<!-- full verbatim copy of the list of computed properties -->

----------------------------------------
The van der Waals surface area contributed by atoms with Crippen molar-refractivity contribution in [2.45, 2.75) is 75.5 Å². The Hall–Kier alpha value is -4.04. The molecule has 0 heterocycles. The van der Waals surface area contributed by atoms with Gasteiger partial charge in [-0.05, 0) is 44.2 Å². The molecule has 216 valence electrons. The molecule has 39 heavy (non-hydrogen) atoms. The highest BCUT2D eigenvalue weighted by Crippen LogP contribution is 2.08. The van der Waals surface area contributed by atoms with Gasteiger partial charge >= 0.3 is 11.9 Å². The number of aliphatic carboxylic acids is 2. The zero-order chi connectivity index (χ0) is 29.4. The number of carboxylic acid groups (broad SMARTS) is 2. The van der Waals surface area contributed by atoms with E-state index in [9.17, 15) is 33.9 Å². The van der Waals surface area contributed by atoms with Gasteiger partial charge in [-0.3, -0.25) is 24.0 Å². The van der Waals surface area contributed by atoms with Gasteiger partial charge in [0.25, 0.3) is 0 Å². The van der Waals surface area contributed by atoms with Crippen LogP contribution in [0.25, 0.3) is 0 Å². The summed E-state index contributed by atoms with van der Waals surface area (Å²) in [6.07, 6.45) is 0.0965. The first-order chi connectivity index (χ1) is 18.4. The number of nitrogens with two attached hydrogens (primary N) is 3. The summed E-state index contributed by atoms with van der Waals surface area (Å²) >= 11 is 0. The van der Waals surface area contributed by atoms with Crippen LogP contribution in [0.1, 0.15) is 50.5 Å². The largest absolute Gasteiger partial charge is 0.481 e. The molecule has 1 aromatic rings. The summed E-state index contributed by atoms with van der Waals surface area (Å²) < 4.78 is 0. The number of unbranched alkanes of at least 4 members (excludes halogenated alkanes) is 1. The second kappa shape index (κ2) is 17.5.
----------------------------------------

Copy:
The van der Waals surface area contributed by atoms with Crippen molar-refractivity contribution in [2.45, 2.75) is 75.5 Å². The Hall–Kier alpha value is -4.04. The molecule has 0 heterocycles. The van der Waals surface area contributed by atoms with Gasteiger partial charge in [-0.05, 0) is 44.2 Å². The molecule has 216 valence electrons. The molecule has 39 heavy (non-hydrogen) atoms. The highest BCUT2D eigenvalue weighted by Crippen LogP contribution is 2.08. The van der Waals surface area contributed by atoms with Gasteiger partial charge >= 0.3 is 11.9 Å². The number of aliphatic carboxylic acids is 2. The zero-order chi connectivity index (χ0) is 29.4. The number of carboxylic acid groups (broad SMARTS) is 2. The van der Waals surface area contributed by atoms with E-state index in [9.17, 15) is 33.9 Å². The van der Waals surface area contributed by atoms with Gasteiger partial charge in [-0.3, -0.25) is 24.0 Å². The van der Waals surface area contributed by atoms with Gasteiger partial charge in [0.25, 0.3) is 0 Å². The van der Waals surface area contributed by atoms with Crippen LogP contribution in [0.25, 0.3) is 0 Å². The summed E-state index contributed by atoms with van der Waals surface area (Å²) in [6.07, 6.45) is 0.0965. The first-order chi connectivity index (χ1) is 18.4. The number of nitrogens with two attached hydrogens (primary N) is 3. The summed E-state index contributed by atoms with van der Waals surface area (Å²) >= 11 is 0. The van der Waals surface area contributed by atoms with Crippen LogP contribution in [0.1, 0.15) is 50.5 Å². The largest absolute Gasteiger partial charge is 0.481 e. The molecule has 1 aromatic rings. The summed E-state index contributed by atoms with van der Waals surface area (Å²) < 4.78 is 0. The number of unbranched alkanes of at least 4 members (excludes halogenated alkanes) is 1. The second kappa shape index (κ2) is 17.5.